Thanks for the update. That is much more believable. I forgot to mention one thing, which shows in your render results. It does not matter, since your original data were quite normal as far as rendering. I have included your data, but would like to get both AME text files as well. It may shed some light on what happened the first time.
The reason your emails did not get to me was the extra "5" in the address. The address is ppbm (at) att.net.
Thanks for following up and providing corrected data and a clue to what may cause others may see if they do the same thing.
Harm, I looked in the directory path you instructed, but my system has no appdata folder.
My MPE GPU acceleration was only 4.1X. I recently learned that the PCIe slots on my EVGA P55 micro are both limited to 8x rather than 16x speed. Could this be the reason for the low GPU performance gain?
Any news with the GTX460 card?
Does the Mercury Playback Engine work with this Card?
I started with a GTX260 on my i7 rig last year, then went to a GTX285 this past spring to gain MPE support. Two weeks ago I sold the 285 and got the GTX470. Wow. Best $299 I've spent. I might suggest that since you've come this far with your rig, why monkey around to save $100? The performance gain from the 470 is phenominal, and even though I got it going with the text file hack, the 470 became a supported card with the update Adobe pushed out the other day. So consider bagging your lunch for a while, bypassing the 460, and going for the 470, it won't dissapoint. I went to EVGA directly and they had the SuperClocked edition for $324.99 with a $25 rebate, better price than any online retailer.
And before you balk at the rebate, EVGA is the fastest rebate processor on earth. I mailed mine on a Thursday two weeks ago. The following Monday I got an email saying "Received". Wednesday I got the "Rebate Processed" email, and Friday I got the "Rebate Shipped" email. should be here this week. Seriously, they are that quick. I'm just sayin'.
The problem is that MPE is still in its infancy and the use of all the cores is not yet optimized. The consequence is that it is still difficult to see clear performance gains from better specced cards, but it seems reasonable to expect that with each new update that difference will become much clearer.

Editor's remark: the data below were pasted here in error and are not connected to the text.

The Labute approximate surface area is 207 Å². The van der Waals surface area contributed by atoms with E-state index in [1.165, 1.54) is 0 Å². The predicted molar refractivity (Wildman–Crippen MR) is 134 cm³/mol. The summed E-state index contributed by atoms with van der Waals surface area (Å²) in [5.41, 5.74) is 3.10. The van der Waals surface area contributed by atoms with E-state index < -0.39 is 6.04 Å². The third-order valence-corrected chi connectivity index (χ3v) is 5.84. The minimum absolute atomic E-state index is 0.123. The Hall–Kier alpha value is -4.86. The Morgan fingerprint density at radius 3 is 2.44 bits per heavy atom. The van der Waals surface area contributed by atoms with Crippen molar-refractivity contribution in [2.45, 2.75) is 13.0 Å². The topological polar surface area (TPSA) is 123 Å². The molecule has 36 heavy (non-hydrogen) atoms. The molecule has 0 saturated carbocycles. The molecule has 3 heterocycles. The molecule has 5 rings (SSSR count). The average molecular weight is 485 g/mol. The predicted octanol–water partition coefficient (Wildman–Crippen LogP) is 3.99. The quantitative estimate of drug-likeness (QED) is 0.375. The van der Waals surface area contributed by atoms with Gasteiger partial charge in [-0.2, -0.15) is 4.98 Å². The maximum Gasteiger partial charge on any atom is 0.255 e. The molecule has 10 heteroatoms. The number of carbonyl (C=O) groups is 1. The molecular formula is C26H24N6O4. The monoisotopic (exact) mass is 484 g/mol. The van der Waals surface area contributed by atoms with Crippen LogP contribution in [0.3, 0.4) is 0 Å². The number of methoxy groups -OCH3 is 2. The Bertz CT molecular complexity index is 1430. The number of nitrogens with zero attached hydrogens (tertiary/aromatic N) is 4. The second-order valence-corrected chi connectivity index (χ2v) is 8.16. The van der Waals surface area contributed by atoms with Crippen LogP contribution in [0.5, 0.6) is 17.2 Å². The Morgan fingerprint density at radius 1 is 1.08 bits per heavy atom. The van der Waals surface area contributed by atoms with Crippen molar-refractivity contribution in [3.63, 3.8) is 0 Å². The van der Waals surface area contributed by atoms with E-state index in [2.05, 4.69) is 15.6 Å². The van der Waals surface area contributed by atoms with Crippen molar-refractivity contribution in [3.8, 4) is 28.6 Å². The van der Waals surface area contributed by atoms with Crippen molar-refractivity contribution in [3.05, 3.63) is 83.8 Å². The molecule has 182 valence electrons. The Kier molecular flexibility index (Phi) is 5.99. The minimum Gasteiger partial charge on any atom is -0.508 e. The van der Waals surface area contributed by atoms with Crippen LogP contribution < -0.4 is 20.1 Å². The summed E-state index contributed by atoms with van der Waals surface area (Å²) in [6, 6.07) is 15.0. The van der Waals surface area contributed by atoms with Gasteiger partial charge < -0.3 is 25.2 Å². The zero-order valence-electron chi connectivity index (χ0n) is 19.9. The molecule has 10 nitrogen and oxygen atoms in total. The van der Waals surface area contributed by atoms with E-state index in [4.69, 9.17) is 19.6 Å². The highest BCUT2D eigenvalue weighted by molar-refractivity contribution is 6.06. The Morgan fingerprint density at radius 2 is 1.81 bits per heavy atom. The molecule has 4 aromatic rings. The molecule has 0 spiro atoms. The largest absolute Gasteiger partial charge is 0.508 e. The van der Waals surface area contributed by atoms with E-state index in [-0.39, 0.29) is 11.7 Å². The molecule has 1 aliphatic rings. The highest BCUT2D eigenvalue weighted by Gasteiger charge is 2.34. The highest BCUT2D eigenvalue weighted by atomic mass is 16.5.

No Bill, I can't prove it, I'm just going off of how my rig responds now. However, your question made me realize that my pitch for the 470 is really based on my specific world, not JUST Premiere. I do see gains in Pr but that's cutting together my native 5D Mark II footage, I don't work with any other format. But I realize that the 5D2 native files play much smoother in QuickTime now with the 470, so it's entirely possible that the standard gain in Pr with the 470 is NOT much more than a 285, especially with other formats. For the strange flavor of H.264 QT files that the Canon spits out, the 470 is handling it all quite well. I guess my "phenomenal" description was more my overall user experience, not just Premiere. Windows Benchmark rates the 470 at 7.7 FWIW, and I literally got a 300% frame rate increase with Flight Simulator X with the 470, which I realize has zero to do with Premiere.
However, I still think the 470 is the wisest choice to buy right now, because, like Harm said, Adobe isn't leveraging all that these cards can do. But when Adobe gets out of infancy stage I believe the 470 SC powerplant is going to be way more useful than what the 460 or the 285 offers. Flight Sim and Quicktime proved that to me (yes, the 480 is the big honcho, but it comes with a price, so did the i7 965). Ultimately, I found it interesting that the only 400 series card that Adobe officially supports now is the 470, so it makes me wonder if they will expand their research and capability on that card first before the others. Or, it could just be that the 470 was easiest to test and add in, lol!
Paulie, sure wish I could test a few more but that is the best I can afford to do.
P.S. Harm, the script works wonderfully!
Completely understand that! The 480 is a stretch for me. BW, on this chart you posted, I'm poco un ignaro (italian for a little ignorant), what's better larger or smaller numbers? Just curious...